You can also use our free invoice generator to make and download custom invoices online.

Best practices for writing an invoice

When creating an invoice, keep these tips in mind to ensure both parties are clear on payment expectations.

1. Write clear product descriptions

If you own a service-based business, include the title of your project, as well as a description of the activities you perform. If you’re selling a range of products, include your SKU or product ID in the itemised list on your invoice.

2. Differentiate purchase orders and invoices

Invoices are sometimes confused with purchase orders, but these documents serve different purposes.

In general, sellers issue invoices, and buyers issue purchase orders (PO). A purchase order is a purchase contract between a buyer and seller.

For example, a local coffee shop wants to buy five cases of espresso from their favourite distributor. The coffee shop owner might sign a purchase order when they buy the product. The distributor will issue an invoice meaning that the customer has received the products and now is required to pay for them.

Differentiate purchase orders and invoices

3. Offer online payment options

To streamline your invoicing efforts, make the payment process easy. Provide customers with an easy way to pay your invoice to encourage on-time payments and improve their experience with your company. Using QuickBooks, you can create electronic invoices and accept payments from one location, improving the overall transaction for your team and your clients.

How can QuickBooks help with your invoices

Invoices are an essential tool that business owners can use to keep records of their sales. By crafting clear, informative invoices and following an invoicing process, you can appropriately represent yourself to the taxation department in your country in the event of an audit. And you can increase the likelihood of getting paid on time, every time.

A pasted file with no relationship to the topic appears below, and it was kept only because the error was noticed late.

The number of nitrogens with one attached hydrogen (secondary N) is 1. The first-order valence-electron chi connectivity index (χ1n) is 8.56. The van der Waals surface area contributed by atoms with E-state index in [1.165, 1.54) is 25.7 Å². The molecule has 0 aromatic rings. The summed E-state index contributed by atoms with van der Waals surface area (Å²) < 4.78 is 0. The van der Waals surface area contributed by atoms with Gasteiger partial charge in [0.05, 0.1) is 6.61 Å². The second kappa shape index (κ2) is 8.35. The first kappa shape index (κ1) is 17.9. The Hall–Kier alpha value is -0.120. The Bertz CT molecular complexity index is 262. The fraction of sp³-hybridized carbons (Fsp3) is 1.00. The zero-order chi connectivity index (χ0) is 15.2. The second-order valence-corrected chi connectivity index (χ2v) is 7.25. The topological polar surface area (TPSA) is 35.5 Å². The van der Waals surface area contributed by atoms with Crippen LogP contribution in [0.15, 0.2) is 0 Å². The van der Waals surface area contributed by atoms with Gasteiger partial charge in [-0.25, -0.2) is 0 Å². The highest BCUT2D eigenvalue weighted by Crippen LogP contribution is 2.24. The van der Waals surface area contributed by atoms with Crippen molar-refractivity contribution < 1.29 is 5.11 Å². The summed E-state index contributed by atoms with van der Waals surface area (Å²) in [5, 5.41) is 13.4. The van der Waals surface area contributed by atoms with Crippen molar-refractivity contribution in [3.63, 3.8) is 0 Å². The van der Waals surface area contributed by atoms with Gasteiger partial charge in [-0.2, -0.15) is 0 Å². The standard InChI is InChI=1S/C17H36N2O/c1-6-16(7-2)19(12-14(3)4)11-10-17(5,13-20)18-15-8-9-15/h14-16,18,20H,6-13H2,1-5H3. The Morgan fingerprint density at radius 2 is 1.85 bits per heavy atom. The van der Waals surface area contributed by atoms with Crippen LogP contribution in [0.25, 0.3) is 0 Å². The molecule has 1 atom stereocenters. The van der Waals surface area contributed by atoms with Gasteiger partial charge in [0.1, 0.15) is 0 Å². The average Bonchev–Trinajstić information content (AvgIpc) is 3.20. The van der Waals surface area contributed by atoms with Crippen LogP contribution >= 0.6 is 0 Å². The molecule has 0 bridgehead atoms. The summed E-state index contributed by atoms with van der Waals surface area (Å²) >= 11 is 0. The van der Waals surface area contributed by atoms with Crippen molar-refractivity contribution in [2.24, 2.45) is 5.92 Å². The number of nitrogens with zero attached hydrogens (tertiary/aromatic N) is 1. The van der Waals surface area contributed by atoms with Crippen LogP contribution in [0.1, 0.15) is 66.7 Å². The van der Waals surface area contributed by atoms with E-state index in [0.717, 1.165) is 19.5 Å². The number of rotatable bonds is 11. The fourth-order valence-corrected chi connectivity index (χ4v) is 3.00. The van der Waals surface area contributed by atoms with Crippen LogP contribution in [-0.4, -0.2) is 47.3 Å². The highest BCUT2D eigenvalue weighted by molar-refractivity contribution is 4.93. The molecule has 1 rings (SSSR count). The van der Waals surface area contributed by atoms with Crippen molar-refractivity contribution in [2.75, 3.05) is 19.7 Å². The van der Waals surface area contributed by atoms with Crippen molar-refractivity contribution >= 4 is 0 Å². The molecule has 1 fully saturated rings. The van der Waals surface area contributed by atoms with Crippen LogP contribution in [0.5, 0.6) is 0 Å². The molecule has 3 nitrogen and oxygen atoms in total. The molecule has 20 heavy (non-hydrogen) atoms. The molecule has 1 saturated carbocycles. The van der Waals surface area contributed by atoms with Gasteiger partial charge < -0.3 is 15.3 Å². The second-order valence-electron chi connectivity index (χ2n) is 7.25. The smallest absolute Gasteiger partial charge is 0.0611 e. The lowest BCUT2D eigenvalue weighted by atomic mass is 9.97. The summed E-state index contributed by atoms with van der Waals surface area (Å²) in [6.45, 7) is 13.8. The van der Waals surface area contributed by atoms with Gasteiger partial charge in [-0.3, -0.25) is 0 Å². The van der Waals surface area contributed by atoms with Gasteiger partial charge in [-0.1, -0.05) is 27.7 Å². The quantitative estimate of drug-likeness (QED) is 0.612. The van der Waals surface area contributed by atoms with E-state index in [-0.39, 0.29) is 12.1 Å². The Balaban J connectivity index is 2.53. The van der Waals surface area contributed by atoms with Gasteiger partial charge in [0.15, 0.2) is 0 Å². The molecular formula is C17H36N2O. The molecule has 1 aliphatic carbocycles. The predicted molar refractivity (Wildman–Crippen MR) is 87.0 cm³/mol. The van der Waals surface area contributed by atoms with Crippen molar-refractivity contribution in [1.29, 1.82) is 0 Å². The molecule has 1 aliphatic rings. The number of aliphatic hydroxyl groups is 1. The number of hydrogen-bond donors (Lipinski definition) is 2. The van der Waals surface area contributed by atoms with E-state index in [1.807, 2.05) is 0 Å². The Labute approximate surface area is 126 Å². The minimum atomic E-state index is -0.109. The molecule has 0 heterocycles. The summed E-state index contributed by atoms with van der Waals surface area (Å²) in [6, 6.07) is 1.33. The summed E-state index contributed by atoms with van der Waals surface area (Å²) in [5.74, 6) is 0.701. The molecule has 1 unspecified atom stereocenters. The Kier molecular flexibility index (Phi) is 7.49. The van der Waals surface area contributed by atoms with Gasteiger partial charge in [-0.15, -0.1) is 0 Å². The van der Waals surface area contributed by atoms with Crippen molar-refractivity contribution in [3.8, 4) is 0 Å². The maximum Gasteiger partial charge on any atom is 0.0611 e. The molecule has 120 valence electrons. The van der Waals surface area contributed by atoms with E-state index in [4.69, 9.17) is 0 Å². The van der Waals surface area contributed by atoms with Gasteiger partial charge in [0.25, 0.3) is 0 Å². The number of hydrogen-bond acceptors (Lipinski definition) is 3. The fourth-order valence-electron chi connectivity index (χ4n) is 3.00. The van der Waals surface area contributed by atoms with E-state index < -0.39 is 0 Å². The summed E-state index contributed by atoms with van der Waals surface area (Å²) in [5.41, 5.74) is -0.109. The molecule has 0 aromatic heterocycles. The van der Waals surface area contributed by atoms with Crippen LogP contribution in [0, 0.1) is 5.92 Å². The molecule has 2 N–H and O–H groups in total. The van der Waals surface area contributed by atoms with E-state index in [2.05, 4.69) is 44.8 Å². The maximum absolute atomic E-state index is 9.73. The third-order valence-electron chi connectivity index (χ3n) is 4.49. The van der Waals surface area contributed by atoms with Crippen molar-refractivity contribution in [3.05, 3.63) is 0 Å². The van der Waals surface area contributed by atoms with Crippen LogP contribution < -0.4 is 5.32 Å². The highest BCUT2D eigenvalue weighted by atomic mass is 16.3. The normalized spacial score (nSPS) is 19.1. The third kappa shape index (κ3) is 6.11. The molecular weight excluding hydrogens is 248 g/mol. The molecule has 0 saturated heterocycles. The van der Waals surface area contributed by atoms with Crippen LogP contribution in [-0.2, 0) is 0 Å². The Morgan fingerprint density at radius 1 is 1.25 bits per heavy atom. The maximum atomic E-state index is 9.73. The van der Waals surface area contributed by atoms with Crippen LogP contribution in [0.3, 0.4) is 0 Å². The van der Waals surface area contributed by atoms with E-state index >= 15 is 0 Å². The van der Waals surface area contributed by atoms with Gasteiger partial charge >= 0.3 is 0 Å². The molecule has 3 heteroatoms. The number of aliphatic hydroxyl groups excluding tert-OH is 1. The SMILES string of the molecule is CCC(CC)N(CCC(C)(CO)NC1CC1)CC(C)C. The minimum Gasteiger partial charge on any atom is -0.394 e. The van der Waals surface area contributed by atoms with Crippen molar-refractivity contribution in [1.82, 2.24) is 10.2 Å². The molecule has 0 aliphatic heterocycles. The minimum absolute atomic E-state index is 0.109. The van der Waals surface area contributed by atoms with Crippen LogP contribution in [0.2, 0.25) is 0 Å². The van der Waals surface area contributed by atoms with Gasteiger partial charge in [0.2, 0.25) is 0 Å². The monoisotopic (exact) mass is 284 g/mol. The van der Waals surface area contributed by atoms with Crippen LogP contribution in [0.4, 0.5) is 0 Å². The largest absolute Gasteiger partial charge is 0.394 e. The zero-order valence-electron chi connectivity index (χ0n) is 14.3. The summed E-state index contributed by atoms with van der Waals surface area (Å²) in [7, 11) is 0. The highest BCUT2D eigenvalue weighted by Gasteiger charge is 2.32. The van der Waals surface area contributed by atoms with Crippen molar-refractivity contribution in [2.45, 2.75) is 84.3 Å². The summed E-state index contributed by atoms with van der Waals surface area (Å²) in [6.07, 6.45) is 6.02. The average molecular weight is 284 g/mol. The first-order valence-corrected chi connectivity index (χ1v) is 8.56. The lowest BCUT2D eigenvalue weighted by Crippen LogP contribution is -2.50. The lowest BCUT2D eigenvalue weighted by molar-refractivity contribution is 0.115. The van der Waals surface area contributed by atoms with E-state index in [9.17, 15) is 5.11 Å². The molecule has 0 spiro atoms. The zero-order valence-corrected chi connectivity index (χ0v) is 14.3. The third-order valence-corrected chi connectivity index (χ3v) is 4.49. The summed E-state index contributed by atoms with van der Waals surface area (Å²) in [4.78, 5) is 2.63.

Quickbooks is a Global class leader in accounting software for small businesses with feature-packed cloud-based Invoicing allowing you to send professional invoices fast. 

Our award-winning software saves you time so you can get on with running your business. We make smart business tools for the world’s hardest workers – you.

Unlock the power of QuickBooks for your business with a Free 30 Day Trial today.

Save time and automate your invoicing with QuickBooks

Our customers save 9 hours per week on invoicing.*

QuickBooks Online Invoicing Features

QuickBooks Online Invoicing Software allows you to create customised, professional-looking online invoice within no time that enables you to get paid faster.

Here are some of the ways in which you can make invoicing a breeze with QuickBooks Online:

Create Customised Professional Online Invoices

You can use tax invoice templates that come in-built with QuickBooks to create and send online invoices to your customers. The tax invoice templates are pre-formatted and allow you to simply fill in the required details, make changes as per your business needs, and send it to your customers for payment.

You can also create custom online invoices using in-built styling options to match your brand identity.

Track Payments Anytime, Anywhere

With QuickBooks Online Accounting Software, you can easily check which customers have made payments and which customers are yet to pay.

Furthermore, you can track your payments wherever you go, at any time, and on any device including a computer, smartphone, or tablet.

You can even see overdue invoices and send automatic reminders for unpaid invoices.

Get Time On Your Side With Automated Invoicing

With QuickBooks Online Accounting Software, you can automate your invoicing process, save time, and ensure accuracy. Further, you can schedule and send invoices to your regular customers.

Also, you can choose to send online invoices individually or in batches, thus saving more time for your core activities. Here are some of the ways in which QuickBooks allows you to automate invoicing:

Set Automatic Invoice Reminders

A reminder email is automatically sent to the customer whose due date is fast approaching.

Send Recurring Invoices

QuickBooks enables you to set up recurring invoices for customers whom you bill regularly, thus saving you more time.

No Need For Manual Calculation

There is no need for you to manually calculate the amount of tax, discounts, and shipping costs as QuickBooks does it for you.

You just need to fill in the details like per-unit price, quantity, tax rates, discount rates, etc and let QuickBooks do the rest of the work for you.

Send Invoices On The Go

QuickBooks allows you to create and send online invoices effortlessly within minutes. Further, you do not have to be bound to your office desk as you can access your QuickBooks account anytime, anywhere, and from any device.

You can even send the invoices to your customers via WhatsApp. Thus, QuickBooks gives you the power to run your business on the go

Frequently asked questions about invoices